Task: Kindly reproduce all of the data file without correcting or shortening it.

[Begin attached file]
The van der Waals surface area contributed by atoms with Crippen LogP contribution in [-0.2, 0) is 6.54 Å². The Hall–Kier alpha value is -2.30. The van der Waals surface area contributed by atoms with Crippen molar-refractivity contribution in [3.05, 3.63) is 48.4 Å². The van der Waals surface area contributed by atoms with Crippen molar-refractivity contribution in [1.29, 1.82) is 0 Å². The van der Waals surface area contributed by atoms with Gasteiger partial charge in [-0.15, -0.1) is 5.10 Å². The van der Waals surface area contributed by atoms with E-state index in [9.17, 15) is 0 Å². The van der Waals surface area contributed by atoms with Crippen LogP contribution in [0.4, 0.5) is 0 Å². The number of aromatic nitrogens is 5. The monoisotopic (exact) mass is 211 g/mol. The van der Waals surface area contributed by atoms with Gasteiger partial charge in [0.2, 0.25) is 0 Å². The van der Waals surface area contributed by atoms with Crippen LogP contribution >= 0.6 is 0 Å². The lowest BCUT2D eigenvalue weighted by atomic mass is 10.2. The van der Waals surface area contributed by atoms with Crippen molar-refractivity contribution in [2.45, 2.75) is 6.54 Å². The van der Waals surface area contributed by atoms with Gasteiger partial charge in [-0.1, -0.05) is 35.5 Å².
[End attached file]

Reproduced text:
The van der Waals surface area contributed by atoms with Crippen LogP contribution in [-0.2, 0) is 6.54 Å². The Hall–Kier alpha value is -2.30. The van der Waals surface area contributed by atoms with Crippen molar-refractivity contribution in [3.05, 3.63) is 48.4 Å². The van der Waals surface area contributed by atoms with Crippen molar-refractivity contribution in [1.29, 1.82) is 0 Å². The van der Waals surface area contributed by atoms with Gasteiger partial charge in [-0.15, -0.1) is 5.10 Å². The van der Waals surface area contributed by atoms with E-state index in [9.17, 15) is 0 Å². The van der Waals surface area contributed by atoms with Crippen LogP contribution in [0.4, 0.5) is 0 Å². The number of aromatic nitrogens is 5. The monoisotopic (exact) mass is 211 g/mol. The van der Waals surface area contributed by atoms with Gasteiger partial charge in [0.2, 0.25) is 0 Å². The van der Waals surface area contributed by atoms with Crippen LogP contribution >= 0.6 is 0 Å². The lowest BCUT2D eigenvalue weighted by atomic mass is 10.2. The van der Waals surface area contributed by atoms with Crippen molar-refractivity contribution in [2.45, 2.75) is 6.54 Å². The van der Waals surface area contributed by atoms with Gasteiger partial charge in [-0.1, -0.05) is 35.5 Å².